PMS

PMS – Symptoms & tips

For many women, the days before menstruation are associated with premenstrual syndrome (PMS) symptoms. It is not uncommon that I am told during consultations that it is almost impossible to exercise intensively during this phase and to implement the diet according to plan. In the following blog I will show the causes of frequently occurring problems and I will provide solutions to alleviate these complaints.

The cause of painful cramps is the contraction of the uterus. This causes the lining of the uterus to loosen and expel. This process is driven by the release of prostaglandins, which are partly responsible for the pain. Solution: 5-7 days before your period, supplement 250mg magnesium, 1g omega-3 fatty acids and 100mg aspirin cardio daily. Aspirin inhibits the biosynthesis of prostaglandins. Magnesium also does this and also has a vasodilating effect, which causes the uterine muscles to relax. And the omega 3 fatty acids are used for the production of anti-inflammatory hormones.

If the body produces too many prostaglandins, digestive problems such as diarrhoea or flatulence often occur. Solution: Again, magnesium and aspirin can be supplemented as described above to suppress the production of prostaglandins.

Headaches are caused by a change in blood pressure and the sudden dilation and narrowing of your blood vessels. This happens because oestrogen and progesterone decrease just before the bleeding starts. Solution: Drink plenty of water and eat nitrogen-rich foods such as beetroot, pomegranate, watermelon and spinach. The nitrogen keeps the blood vessels relaxed and reduces fluctuations in blood pressure.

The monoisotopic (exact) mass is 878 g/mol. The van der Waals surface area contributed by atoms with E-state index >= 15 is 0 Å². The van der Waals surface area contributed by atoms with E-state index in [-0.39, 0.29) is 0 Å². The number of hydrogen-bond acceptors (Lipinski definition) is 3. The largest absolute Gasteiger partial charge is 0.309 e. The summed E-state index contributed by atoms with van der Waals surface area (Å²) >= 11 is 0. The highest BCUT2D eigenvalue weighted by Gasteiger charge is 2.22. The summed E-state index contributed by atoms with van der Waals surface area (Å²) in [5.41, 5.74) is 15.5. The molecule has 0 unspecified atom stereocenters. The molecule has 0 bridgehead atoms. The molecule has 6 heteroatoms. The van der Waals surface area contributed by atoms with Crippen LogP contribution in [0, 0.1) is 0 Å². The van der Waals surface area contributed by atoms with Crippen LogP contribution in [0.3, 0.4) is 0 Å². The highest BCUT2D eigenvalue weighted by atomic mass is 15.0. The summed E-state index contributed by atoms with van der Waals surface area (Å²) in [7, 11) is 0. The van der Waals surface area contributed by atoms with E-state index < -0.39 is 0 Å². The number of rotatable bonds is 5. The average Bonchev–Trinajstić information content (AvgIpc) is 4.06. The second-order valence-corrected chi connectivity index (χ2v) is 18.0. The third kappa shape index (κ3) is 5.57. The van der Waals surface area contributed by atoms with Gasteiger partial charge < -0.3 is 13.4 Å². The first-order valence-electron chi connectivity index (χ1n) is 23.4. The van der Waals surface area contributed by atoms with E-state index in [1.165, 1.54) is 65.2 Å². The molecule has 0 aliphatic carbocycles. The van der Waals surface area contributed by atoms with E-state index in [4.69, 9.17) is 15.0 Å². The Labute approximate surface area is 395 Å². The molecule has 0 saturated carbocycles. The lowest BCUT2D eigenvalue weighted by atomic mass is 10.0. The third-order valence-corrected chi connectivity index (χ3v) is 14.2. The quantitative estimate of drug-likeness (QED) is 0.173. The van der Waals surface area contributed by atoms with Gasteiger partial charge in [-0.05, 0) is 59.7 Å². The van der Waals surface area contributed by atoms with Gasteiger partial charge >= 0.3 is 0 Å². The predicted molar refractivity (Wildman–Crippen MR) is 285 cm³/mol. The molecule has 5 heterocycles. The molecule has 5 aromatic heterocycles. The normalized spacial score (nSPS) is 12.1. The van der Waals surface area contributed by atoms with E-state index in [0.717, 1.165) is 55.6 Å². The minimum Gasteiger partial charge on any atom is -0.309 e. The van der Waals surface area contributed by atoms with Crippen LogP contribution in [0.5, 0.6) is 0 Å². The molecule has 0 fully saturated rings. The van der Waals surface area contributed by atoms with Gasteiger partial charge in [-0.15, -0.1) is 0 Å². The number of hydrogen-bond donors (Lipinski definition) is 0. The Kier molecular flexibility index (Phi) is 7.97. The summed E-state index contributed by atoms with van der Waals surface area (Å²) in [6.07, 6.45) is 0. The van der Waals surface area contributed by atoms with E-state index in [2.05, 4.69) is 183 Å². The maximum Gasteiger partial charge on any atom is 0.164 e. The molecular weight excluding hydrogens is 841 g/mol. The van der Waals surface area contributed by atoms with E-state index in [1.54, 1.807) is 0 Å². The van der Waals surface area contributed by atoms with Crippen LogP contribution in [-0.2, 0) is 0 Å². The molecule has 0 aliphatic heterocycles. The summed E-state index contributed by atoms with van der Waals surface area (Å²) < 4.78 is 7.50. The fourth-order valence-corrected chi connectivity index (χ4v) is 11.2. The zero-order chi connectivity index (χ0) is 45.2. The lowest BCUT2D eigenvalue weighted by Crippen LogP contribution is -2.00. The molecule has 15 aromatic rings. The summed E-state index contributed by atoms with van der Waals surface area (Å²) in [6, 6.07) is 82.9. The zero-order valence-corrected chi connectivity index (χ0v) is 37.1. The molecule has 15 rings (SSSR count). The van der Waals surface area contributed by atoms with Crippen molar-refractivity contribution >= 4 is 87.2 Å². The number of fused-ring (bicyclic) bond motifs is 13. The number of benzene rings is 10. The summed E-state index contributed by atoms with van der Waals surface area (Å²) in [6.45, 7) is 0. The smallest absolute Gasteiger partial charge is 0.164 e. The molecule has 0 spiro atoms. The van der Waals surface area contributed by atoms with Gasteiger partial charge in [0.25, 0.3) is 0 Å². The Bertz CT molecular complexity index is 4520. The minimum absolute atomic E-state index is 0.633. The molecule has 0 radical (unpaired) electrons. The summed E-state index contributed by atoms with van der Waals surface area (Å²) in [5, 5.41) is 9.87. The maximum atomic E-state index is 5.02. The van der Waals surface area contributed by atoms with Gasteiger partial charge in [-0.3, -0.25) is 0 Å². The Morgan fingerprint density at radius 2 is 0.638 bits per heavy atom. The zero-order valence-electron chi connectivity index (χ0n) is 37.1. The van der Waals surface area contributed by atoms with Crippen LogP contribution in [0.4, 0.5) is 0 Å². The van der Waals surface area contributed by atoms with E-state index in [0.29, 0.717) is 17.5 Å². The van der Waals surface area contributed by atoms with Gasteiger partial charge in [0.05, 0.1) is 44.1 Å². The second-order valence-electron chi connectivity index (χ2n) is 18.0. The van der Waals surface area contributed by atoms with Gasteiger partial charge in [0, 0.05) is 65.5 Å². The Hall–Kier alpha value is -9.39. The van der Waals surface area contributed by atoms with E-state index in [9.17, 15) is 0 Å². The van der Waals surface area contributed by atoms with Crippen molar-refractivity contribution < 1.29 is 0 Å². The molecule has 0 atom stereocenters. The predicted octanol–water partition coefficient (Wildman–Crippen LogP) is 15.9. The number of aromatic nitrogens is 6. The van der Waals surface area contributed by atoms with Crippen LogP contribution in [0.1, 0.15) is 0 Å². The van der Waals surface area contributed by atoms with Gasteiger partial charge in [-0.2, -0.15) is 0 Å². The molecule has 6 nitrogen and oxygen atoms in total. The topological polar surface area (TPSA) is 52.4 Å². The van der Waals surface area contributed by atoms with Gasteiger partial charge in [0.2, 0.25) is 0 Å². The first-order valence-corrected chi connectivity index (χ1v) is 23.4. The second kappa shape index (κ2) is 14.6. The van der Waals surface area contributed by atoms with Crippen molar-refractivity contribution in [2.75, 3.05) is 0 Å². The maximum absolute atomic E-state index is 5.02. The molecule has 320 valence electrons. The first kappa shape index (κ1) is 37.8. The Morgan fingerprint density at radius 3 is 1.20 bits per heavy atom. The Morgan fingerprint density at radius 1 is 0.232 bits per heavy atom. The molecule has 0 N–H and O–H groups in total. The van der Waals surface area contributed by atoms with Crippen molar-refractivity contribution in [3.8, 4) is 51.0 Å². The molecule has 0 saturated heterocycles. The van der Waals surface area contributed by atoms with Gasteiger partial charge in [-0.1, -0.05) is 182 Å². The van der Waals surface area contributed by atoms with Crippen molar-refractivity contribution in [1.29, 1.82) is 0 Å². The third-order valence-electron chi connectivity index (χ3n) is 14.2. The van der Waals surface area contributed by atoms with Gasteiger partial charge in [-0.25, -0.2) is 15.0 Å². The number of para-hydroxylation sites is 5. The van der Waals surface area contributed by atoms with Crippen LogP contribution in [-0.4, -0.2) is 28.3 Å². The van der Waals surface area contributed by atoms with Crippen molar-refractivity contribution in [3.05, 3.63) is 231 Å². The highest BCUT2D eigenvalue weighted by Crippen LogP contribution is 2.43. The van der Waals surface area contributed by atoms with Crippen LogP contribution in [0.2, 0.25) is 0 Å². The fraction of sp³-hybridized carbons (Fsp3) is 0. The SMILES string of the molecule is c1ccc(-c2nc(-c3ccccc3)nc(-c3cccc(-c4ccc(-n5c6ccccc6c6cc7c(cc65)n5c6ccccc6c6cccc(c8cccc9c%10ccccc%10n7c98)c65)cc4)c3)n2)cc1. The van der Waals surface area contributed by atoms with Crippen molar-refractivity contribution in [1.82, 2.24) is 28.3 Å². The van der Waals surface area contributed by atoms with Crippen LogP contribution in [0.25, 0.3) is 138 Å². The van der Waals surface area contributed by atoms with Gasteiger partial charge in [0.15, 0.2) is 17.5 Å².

Protein deficiencies are also a cause of water retention and impure skin. This often occurs before menstruation because the body has difficulty accessing the carbohydrate stores in the liver during this phase. If the stress or strain in this phase is high and not enough carbohydrates are supplied at the same time, the body must use proteins as an energy source. Solution: Build in snacks that contain carbohydrates and take care of your supply around the sport. (More about this in the article Pre-menstrual cravings)

I’m sure that by applying the tips you will get through these days more easily. It is important to always listen to your body. If your body signals that you should not train intensively, then build in basic units, work on your technique and save your energy for the following week. For ambitious athletes who suffer from these symptoms, the cycle should always be taken into account in the training control. This takes pressure off and ensures optimal performance development.

Nilan

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